Dear Person Who Named it a Letter of Authority:
Most letters begin with “Dear”. However, there is no “Dear” at the beginning of a Letter of Authority. Why is it called a Letter of Authority instead of just a plain ole Order of Authority? That answer will never make sense to The Probate Pro. All other orders are simply referred to as orders.
Rather than questioning things that don’t make sense, The Probate Pro will make sense of what is a Letter of Authority. A Letter of Authority refers to the document (or Letter) that grants the personal representative authority to act on behalf of the estate of the person that died.
Probate refers to the court procedure by which a decedent’s estate gets administered after death. The Letter is issued following the commencement of probate estate and the appointment of a personal representative. A sample Letter of Authority can be found here. Here is a video explaining how to file for one.
The Letters states the name of the decedent, the probate court name, the name and address of the personal representative, and the limitations of any of the personal representative’s powers. The Letter has a seal embossed by the probate court to indicate its authenticity.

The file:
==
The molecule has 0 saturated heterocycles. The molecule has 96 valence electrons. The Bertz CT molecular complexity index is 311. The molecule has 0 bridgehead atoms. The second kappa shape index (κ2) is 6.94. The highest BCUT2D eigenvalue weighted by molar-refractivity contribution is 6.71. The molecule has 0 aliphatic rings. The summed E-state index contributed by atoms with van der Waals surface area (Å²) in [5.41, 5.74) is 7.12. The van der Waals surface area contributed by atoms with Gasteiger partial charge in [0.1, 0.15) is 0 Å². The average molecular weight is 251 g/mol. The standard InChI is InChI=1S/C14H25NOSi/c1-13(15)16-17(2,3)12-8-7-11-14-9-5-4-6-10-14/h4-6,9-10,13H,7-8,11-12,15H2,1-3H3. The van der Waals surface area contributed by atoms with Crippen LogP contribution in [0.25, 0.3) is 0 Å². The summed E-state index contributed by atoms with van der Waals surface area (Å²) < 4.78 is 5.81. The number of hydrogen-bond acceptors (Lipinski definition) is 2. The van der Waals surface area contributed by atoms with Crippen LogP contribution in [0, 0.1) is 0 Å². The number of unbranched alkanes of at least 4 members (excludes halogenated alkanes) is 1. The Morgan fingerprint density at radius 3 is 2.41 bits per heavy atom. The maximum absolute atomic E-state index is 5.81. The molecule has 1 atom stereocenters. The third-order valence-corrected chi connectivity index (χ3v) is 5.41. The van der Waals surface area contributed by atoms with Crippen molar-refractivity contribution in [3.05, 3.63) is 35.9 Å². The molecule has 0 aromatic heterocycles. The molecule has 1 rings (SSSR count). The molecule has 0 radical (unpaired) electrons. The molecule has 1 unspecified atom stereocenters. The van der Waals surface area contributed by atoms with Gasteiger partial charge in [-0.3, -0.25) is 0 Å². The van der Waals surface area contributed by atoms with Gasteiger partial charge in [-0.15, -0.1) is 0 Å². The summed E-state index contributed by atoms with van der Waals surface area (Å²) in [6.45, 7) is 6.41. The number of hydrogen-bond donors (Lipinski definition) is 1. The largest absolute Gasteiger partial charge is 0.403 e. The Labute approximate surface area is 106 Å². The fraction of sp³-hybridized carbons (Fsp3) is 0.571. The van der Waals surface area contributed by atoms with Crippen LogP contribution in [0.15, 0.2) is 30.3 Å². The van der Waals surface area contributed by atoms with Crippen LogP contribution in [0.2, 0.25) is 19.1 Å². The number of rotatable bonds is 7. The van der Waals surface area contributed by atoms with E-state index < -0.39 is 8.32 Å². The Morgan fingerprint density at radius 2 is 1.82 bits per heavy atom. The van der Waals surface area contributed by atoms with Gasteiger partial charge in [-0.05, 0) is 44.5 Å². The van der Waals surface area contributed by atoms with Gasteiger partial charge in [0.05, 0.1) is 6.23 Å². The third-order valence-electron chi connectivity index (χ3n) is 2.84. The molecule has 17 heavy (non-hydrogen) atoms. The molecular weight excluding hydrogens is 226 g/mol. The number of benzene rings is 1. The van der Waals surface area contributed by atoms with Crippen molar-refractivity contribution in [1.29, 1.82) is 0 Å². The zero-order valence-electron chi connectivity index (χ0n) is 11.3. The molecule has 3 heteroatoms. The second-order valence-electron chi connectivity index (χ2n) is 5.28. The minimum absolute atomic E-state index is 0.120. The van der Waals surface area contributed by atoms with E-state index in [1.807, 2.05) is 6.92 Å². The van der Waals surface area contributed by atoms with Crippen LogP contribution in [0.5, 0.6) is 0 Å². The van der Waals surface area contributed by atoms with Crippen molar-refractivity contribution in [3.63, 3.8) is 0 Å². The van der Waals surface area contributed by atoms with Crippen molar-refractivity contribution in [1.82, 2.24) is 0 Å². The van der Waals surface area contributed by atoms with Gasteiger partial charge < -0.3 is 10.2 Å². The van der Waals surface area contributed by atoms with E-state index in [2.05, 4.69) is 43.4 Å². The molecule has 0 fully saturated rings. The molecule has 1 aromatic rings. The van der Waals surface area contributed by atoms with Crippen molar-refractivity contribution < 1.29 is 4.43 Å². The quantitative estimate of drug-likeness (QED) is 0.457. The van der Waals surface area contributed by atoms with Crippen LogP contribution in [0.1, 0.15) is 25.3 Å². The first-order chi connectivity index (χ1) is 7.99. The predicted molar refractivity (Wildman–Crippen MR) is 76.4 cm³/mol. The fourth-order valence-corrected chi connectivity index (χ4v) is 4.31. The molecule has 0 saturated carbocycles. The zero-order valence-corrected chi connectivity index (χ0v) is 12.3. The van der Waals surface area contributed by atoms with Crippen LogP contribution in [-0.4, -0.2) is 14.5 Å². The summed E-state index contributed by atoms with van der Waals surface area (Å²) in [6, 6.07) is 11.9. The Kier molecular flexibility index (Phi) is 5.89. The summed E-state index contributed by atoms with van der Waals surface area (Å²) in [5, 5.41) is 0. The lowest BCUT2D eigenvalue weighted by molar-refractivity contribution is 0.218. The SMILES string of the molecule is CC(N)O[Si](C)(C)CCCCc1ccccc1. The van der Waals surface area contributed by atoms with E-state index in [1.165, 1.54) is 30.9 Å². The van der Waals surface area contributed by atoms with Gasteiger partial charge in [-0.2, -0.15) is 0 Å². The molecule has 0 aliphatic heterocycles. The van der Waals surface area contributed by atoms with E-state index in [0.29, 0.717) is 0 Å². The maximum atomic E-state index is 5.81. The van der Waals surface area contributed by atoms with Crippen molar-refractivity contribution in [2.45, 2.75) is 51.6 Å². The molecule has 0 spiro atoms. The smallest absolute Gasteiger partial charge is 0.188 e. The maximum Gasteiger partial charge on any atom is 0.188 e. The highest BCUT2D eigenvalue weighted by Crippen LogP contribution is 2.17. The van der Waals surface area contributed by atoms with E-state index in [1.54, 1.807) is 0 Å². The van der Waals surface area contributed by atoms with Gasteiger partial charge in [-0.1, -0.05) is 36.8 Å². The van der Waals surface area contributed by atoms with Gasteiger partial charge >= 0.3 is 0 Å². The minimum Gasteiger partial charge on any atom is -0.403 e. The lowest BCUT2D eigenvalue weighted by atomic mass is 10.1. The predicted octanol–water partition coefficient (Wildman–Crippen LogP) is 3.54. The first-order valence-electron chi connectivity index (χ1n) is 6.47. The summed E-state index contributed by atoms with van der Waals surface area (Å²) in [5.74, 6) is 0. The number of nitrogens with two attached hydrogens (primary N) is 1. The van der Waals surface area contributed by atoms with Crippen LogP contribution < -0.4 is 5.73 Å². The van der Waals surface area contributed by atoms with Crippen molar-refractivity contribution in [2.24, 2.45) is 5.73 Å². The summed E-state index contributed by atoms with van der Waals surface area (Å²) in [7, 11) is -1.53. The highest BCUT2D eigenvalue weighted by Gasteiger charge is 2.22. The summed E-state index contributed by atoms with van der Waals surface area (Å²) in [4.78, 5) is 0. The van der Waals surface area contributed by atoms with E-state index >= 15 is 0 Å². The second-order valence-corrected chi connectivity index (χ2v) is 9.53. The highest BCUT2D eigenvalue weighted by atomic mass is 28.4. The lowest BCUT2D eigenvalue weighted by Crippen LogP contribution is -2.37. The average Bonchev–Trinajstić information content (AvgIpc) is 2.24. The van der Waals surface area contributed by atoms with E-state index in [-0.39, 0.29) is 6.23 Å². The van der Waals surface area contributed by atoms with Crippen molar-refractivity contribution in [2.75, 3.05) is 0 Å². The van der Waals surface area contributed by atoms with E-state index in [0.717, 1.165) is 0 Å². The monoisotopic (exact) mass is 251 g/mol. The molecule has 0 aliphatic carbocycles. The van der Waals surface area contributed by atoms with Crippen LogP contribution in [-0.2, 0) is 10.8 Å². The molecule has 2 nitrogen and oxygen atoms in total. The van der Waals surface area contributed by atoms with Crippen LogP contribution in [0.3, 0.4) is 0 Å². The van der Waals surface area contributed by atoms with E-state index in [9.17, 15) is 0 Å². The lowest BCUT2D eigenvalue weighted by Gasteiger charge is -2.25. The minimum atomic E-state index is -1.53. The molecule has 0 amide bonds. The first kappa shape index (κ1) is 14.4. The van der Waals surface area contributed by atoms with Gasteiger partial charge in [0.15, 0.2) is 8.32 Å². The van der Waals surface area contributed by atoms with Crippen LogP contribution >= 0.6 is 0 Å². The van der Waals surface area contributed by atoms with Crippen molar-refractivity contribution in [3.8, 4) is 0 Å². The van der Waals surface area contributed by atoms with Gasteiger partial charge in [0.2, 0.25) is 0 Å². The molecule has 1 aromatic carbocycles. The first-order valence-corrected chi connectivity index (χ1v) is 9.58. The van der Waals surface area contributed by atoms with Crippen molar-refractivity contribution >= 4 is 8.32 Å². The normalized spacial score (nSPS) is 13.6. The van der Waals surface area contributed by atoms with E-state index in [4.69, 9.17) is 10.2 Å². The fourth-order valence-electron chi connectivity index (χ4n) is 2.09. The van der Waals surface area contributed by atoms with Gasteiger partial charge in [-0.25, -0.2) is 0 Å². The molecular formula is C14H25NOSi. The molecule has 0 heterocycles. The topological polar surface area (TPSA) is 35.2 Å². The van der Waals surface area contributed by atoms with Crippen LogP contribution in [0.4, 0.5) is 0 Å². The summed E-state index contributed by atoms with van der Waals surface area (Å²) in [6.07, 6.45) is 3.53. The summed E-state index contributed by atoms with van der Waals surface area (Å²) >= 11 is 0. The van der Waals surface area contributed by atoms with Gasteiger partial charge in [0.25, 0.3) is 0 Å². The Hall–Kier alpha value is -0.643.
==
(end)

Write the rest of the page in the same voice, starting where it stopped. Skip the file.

The Letters will be issued by the probate court or register once the Personal Representative qualifies by filing an Acceptance of Appointment and a bond if bond is required. Michigan Court Rule 5.202(A) provides that Letters shall be issued after appointment and qualification of a fiduciary and unless ordered by the court, it will not have an expiration date. Michigan Court Rule 5.202(B) states that the probate court may restrict the powers of a Personal Representative conspicuously on the Letters. The probate court may modify or remove the restrictions on the Letters with or without a hearing.
The probate court charges a fee of $12 for each sealed Letter. It can be presented at banks, financial institutions, title companies, law enforcement, and at any place in which the personal representative may be required to show proof of their legal authority.